Compare The Original 1971 Willy Wonka And Essay Example
Compare The Original 1971 Willy Wonka And Essay Example

Compare The Original 1971 Willy Wonka And Essay Example

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  • Pages: 3 (651 words)
  • Published: December 21, 2017
  • Type: Film Review
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The purpose of this essay is to compare and contrast two films based on the expectations of the viewers.

In comparing the scenes of the ticket winners entering the factory in both films, a myriad of camera shots are utilized. Close ups and mid shots are used when characters are conversing or being emphasized, while long shots are used for scenery. Additionally, high angle shots at times feature zooms on the crowds.

In the 1971 film, the first scene features a reporter interviewing members of the general public and ticket winners. Close ups are used for individuals and mid shots for crowds of people. The arrival of Willy Wonka is captured through a mid shot, frequently cutting back to show the reactions of the main child characters to his arrival, as it is quite deceptive. Upon entering, each winner is personally greeted by Willy Wo


nka, thus establishing a personalized relationship between him and the children.

In the 2005 remake of the film, Wonka appears more mysterious and has a deeper history. This is conveyed through various cinematic techniques. The opening shot presents a high angle view of the factory, surrounding streets, and crowds eagerly awaiting Wonka's arrival. As the camera zooms in, the children are depicted standing in silence in a solitary line. A mid-long shot showcases all the characters before the camera pans across them.

Close-up shots are employed to showcase the expressions of the characters as the speakerphone directs them to enter. Subsequently, a long shot is utilized to encompass the speakerphone within the actual shot. As the characters enter the courtyard, the camera tracks them accordingly.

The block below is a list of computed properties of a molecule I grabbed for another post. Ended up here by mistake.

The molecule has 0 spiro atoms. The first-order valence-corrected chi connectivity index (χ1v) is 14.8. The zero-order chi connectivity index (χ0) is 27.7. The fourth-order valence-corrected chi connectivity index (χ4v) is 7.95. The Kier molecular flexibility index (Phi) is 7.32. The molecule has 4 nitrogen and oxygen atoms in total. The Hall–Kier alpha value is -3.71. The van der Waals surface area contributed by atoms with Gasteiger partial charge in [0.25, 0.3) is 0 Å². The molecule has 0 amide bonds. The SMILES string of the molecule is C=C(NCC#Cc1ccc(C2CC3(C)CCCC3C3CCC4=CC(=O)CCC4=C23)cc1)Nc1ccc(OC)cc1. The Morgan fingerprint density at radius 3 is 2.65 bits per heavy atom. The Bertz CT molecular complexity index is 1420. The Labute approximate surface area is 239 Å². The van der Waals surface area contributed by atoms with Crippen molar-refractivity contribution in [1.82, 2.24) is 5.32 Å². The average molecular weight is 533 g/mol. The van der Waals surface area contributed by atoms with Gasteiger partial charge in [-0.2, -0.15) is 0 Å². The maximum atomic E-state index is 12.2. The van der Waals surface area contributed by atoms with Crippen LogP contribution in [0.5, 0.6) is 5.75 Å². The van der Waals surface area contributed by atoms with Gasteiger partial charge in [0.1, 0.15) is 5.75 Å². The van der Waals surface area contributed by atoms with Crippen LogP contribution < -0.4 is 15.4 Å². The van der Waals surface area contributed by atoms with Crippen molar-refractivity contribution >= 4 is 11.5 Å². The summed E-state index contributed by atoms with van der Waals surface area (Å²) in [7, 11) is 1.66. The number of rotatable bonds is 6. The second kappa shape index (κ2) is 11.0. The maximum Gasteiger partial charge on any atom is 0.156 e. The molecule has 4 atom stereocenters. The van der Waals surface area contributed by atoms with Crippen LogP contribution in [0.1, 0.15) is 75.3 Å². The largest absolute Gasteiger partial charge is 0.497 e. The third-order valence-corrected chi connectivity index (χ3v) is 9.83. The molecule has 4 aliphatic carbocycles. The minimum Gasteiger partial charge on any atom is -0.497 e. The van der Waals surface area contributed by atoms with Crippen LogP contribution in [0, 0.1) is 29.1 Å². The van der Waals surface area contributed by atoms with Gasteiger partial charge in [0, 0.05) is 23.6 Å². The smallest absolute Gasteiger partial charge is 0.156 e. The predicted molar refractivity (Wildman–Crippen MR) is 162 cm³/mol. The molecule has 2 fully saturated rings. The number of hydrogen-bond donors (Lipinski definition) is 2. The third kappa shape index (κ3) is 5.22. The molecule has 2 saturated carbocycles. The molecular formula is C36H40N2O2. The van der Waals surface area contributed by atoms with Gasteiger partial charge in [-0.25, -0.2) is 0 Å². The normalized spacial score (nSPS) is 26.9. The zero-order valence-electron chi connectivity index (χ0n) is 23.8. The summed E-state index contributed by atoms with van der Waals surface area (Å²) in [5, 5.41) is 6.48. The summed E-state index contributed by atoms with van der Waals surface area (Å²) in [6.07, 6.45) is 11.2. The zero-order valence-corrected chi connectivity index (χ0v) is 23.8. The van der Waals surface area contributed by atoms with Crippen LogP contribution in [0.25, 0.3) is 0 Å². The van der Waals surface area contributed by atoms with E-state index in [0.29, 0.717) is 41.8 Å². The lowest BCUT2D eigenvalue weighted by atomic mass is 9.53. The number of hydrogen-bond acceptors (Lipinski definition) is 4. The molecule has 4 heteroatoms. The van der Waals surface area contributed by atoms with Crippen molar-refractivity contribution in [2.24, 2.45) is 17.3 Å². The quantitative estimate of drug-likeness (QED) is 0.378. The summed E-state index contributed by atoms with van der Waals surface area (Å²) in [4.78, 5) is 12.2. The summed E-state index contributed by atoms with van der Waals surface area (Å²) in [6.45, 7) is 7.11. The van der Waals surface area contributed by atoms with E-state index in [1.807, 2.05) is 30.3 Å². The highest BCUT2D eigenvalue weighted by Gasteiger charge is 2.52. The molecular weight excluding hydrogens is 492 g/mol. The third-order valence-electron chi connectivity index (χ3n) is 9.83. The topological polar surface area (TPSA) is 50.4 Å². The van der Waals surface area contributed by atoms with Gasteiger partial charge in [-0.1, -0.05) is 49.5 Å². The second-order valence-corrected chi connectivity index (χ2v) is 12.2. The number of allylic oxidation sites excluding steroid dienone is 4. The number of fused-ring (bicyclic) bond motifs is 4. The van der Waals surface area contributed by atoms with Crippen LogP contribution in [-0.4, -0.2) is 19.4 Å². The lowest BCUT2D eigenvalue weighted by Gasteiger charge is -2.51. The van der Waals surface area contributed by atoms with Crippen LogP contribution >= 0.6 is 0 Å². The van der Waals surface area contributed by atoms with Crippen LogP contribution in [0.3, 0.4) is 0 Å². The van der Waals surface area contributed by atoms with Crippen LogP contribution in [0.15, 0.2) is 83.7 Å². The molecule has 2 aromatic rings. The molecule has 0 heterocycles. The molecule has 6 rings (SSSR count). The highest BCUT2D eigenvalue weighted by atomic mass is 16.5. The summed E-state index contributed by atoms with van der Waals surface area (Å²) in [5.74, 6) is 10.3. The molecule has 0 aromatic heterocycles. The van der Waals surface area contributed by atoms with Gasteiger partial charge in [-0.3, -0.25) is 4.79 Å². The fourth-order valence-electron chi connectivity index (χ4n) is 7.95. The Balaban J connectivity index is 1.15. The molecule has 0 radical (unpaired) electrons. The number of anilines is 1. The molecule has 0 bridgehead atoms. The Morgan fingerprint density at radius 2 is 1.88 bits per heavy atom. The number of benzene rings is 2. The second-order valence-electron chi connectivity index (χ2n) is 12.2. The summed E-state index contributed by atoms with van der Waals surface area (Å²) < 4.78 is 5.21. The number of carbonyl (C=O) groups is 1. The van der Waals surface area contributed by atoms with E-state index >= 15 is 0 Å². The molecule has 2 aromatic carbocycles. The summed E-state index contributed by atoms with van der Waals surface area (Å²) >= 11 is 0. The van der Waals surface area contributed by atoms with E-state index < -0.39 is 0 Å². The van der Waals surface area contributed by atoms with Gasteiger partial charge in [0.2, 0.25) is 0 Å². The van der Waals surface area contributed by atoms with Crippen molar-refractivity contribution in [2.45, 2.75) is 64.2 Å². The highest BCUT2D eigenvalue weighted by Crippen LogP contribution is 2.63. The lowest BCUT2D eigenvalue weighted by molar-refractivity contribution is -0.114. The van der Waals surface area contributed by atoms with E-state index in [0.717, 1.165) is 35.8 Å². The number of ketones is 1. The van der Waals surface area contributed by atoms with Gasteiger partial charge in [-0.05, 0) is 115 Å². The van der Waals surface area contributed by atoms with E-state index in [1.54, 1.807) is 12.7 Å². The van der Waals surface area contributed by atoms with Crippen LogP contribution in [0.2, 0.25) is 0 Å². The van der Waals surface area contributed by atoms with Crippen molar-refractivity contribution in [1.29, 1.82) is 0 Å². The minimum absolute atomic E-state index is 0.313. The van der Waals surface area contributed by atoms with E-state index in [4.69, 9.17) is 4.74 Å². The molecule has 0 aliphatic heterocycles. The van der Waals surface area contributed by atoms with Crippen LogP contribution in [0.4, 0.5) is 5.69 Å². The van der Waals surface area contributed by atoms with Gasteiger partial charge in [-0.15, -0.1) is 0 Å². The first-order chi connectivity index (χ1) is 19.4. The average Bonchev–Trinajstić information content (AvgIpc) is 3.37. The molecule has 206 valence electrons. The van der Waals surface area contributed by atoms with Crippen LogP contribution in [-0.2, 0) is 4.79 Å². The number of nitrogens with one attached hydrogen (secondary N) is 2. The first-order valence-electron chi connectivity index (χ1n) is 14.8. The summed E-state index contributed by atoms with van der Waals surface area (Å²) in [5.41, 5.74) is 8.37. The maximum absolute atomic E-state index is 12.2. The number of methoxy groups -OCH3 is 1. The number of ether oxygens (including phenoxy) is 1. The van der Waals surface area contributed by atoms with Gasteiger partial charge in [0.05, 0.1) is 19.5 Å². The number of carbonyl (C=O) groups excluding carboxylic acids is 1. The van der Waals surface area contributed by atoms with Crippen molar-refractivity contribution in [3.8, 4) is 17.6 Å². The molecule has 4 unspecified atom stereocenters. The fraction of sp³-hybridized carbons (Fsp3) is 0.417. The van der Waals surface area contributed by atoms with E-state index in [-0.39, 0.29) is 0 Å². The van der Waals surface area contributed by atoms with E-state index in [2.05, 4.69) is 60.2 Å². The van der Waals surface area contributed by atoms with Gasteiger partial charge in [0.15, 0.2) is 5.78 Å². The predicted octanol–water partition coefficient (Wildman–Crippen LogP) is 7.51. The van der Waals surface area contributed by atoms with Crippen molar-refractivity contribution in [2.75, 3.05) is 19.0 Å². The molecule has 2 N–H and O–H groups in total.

This POV shot allows the viewer to imagine being

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present in the scene. The subsequent events are depicted using close-up shots, such as the introduction of the puppet show and the characters' reactions to it, as well as Wonka's unexpected arrival. Both films utilize numerous sound techniques. In the old movie, for instance, the cheering and celebratory music can be heard when the children are waiting to enter the factory in a crowd, creating a lighthearted atmosphere that anticipates the rest of the scene.

At 11, a clock chimes, resulting in silence and an atmosphere of anticipation - a small sound with a dramatic effect. When Willy Wonka arrives, the crowd falls silent, intensifying the focus on his entrance. The sound of Wonka walking down the path - tapping his stick and feet - is vividly audible. It appears he has a limp, disappointing the crowd. As he reaches the gates where the crowd awaits, Wonka drops to the ground and rolls over before standing up to the sound of cheers.

The recent film creates a chilling atmosphere through the use of sound techniques. The crowd remains silent with only a few individuals whispering, and the opening of the gates creates a creepy creaking noise. Wonka's voice echoes around the courtyard, emphasizing its importance and drawing attention to it. Despite featuring the same characters, their personalities and appearances differ between the two films. For instance, in the modern version, Violet appears more arrogant and obnoxious, and she matches her outfit with her mother's, heightening their resemblance.

As the main character, Willy Wonka plays a crucial role in the production. However, his character undergoes changes in the films. In the first film, he initially comes across as

warm and welcoming towards the children, but gradually deceives them. In contrast, the newer version portrays him as strange and mysterious from the beginning, creating an uneasy impression that he may be responsible for the other characters. The newer film's character traits are more pronounced and justified to their roles. Despite this, I believe that the older version's techniques are superior because in the newer film, a false atmosphere is introduced too early for younger audiences who may prefer a happier and more welcoming start before building towards the climaxes expected of a children's film.

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